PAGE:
Children seem to be most disfluent during the preschool years, particularly during the ages of 2 – 4. Generally, revisions, interjections, and word and phrase repetitions are very common in children’s speech. Sound and syllable repetition, sound prolongation, and broken words are less common. However, there is a wide range of behavior considered to be normal. Most children show each type of disfluency from time to time. This is considered to be normal disfluency.

While disfluency is common in most children, certain patterns of disfluent speech are not quite as typical. The presence of some of these behaviors may indicate that the child is having disfluency and beginning to react to the interruptions:
– Frequent sound and syllable repetition
– Syllable repetition in which an uh vowel replaces the correct vowel in the word (puh-puh-peach)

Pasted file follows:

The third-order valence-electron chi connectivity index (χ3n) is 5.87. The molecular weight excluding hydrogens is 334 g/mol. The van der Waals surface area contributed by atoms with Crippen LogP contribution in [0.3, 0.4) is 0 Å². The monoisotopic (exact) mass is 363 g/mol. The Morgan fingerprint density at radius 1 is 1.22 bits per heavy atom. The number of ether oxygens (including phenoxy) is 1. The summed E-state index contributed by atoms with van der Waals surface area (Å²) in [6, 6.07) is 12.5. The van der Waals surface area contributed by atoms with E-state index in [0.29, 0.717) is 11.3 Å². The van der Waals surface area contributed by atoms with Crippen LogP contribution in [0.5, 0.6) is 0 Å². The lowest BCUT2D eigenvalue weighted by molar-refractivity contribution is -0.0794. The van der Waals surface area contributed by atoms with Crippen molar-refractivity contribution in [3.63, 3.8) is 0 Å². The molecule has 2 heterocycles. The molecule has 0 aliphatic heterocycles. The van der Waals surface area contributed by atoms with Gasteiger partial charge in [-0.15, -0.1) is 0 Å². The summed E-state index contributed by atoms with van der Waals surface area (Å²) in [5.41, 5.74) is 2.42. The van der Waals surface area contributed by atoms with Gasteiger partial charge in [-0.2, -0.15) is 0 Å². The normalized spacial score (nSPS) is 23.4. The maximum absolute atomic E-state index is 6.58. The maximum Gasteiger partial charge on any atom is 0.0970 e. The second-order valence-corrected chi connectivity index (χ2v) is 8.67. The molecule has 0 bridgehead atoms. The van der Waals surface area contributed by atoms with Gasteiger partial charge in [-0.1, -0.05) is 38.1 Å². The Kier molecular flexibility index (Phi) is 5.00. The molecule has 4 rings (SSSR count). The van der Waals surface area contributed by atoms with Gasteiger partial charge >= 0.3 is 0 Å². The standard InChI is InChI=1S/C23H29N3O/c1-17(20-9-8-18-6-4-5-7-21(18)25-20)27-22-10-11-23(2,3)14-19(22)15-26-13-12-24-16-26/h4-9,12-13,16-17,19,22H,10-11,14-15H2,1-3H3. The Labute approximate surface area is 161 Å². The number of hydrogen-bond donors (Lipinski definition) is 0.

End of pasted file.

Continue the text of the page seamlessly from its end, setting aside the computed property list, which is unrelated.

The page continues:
– Frequent prolongation of sounds that become longer in duration
– Tremors (trembling of the muscles) round the mouth or jaw during speech
– Rises in pitch or loudness of the voice during the prolongation of sounds
– Tension and struggle behavior while saying certain words
– A look of fear in the child’s face while saying a word
– Avoidance of or delay in saying certain words

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